But why is it incumbent upon developers to solve the city's social problems? It seems to me that City Hall should be responsible for that, I mean, isn't that why we pay oodles of taxes? But instead of the city solving social problems they increasing look to squeeze more money from developers in the hopes that problems like homelessness, drug addiction and crime will go away......but they aren't going away. The problem is, that governments can't solve poverty or crime because sadly, there is a market for both so all we are doing is limiting those with the ability to improve our city and as long as developers like Chard are wealthy (or at least perceived as wealthy), it is somehow their responsibility, which is something I just don't understand. People get rich by doing the exact opposite of what the poor do-working hard and taking chances. We should encourage that more rather that attack it. People like Chard already do myriad good for the city, but because they make decent money doing it, we go after them to do even more when they are the last people responsible for these problems.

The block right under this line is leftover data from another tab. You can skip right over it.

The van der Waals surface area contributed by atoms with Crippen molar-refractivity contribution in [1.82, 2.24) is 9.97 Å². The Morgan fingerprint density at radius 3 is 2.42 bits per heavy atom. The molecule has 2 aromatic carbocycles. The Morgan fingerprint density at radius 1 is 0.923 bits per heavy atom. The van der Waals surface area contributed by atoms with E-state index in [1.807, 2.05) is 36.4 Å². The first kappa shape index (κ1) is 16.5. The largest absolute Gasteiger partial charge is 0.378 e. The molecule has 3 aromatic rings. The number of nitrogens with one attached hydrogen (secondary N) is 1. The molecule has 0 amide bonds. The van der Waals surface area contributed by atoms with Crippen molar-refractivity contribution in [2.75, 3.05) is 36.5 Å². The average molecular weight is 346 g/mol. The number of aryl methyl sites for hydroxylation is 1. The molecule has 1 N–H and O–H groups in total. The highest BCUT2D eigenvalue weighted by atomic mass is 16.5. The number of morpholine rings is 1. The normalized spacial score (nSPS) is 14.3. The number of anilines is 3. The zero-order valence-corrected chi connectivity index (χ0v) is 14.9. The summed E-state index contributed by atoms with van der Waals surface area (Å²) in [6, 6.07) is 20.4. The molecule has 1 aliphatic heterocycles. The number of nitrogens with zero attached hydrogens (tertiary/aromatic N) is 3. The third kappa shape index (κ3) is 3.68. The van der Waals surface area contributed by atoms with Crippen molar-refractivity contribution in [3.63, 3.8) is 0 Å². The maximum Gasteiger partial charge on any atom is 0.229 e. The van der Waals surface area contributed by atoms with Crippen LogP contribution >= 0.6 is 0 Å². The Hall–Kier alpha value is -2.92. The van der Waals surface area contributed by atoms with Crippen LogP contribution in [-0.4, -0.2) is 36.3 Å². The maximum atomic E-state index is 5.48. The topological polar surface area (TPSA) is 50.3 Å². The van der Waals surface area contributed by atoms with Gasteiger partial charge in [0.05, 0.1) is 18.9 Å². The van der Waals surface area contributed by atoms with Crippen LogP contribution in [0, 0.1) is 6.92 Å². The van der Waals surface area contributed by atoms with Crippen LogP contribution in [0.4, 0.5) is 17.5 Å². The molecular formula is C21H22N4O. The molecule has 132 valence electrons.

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#153 Caramia

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Posted 22 February 2009 - 12:14 PM

Well, the way I see it, it is everyone's responsibility to make the city as healthy as possible. Different people see different ways to do that, but as long as everyone has that goal in mind, let the thousand thoughts contend!

What I am trying to say is that business people - developers and others - who really put in personal time and effort to make the city better for its most vulnerable citizens, do deserve some respect for it. I get annoyed when people vilify those who have their shoulder to the wheel just because they have more money or are in an unpopular profession.